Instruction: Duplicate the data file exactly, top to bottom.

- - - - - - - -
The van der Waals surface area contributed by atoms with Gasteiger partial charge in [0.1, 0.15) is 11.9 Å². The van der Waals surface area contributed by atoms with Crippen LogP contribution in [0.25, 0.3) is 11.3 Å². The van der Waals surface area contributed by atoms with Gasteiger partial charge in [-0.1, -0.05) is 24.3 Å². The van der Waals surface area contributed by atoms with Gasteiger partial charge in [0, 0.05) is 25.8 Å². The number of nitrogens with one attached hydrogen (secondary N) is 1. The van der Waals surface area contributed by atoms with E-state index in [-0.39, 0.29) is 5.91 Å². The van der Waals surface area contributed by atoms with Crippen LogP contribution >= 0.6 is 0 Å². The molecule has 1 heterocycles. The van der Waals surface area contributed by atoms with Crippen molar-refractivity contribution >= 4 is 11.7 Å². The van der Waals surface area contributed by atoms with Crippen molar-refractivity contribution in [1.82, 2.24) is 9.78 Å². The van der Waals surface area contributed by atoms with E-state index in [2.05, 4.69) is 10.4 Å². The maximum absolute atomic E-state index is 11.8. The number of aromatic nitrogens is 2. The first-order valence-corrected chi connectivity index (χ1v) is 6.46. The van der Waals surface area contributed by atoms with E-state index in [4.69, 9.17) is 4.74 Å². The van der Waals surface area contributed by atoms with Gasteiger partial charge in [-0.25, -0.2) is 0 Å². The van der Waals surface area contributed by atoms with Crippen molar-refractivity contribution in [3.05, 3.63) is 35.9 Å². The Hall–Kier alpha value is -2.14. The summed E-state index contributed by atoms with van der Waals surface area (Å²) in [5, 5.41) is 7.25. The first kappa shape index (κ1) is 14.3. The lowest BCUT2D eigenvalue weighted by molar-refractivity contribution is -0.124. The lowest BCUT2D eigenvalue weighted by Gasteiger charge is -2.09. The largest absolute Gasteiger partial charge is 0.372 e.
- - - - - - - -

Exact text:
The van der Waals surface area contributed by atoms with Gasteiger partial charge in [0.1, 0.15) is 11.9 Å². The van der Waals surface area contributed by atoms with Crippen LogP contribution in [0.25, 0.3) is 11.3 Å². The van der Waals surface area contributed by atoms with Gasteiger partial charge in [-0.1, -0.05) is 24.3 Å². The van der Waals surface area contributed by atoms with Gasteiger partial charge in [0, 0.05) is 25.8 Å². The number of nitrogens with one attached hydrogen (secondary N) is 1. The van der Waals surface area contributed by atoms with E-state index in [-0.39, 0.29) is 5.91 Å². The van der Waals surface area contributed by atoms with Crippen LogP contribution >= 0.6 is 0 Å². The molecule has 1 heterocycles. The van der Waals surface area contributed by atoms with Crippen molar-refractivity contribution >= 4 is 11.7 Å². The van der Waals surface area contributed by atoms with Crippen molar-refractivity contribution in [1.82, 2.24) is 9.78 Å². The van der Waals surface area contributed by atoms with E-state index in [2.05, 4.69) is 10.4 Å². The maximum absolute atomic E-state index is 11.8. The number of aromatic nitrogens is 2. The first-order valence-corrected chi connectivity index (χ1v) is 6.46. The van der Waals surface area contributed by atoms with E-state index in [4.69, 9.17) is 4.74 Å². The van der Waals surface area contributed by atoms with Gasteiger partial charge in [-0.25, -0.2) is 0 Å². The van der Waals surface area contributed by atoms with Crippen molar-refractivity contribution in [3.05, 3.63) is 35.9 Å². The Hall–Kier alpha value is -2.14. The summed E-state index contributed by atoms with van der Waals surface area (Å²) in [5, 5.41) is 7.25. The first kappa shape index (κ1) is 14.3. The lowest BCUT2D eigenvalue weighted by molar-refractivity contribution is -0.124. The lowest BCUT2D eigenvalue weighted by Gasteiger charge is -2.09. The largest absolute Gasteiger partial charge is 0.372 e.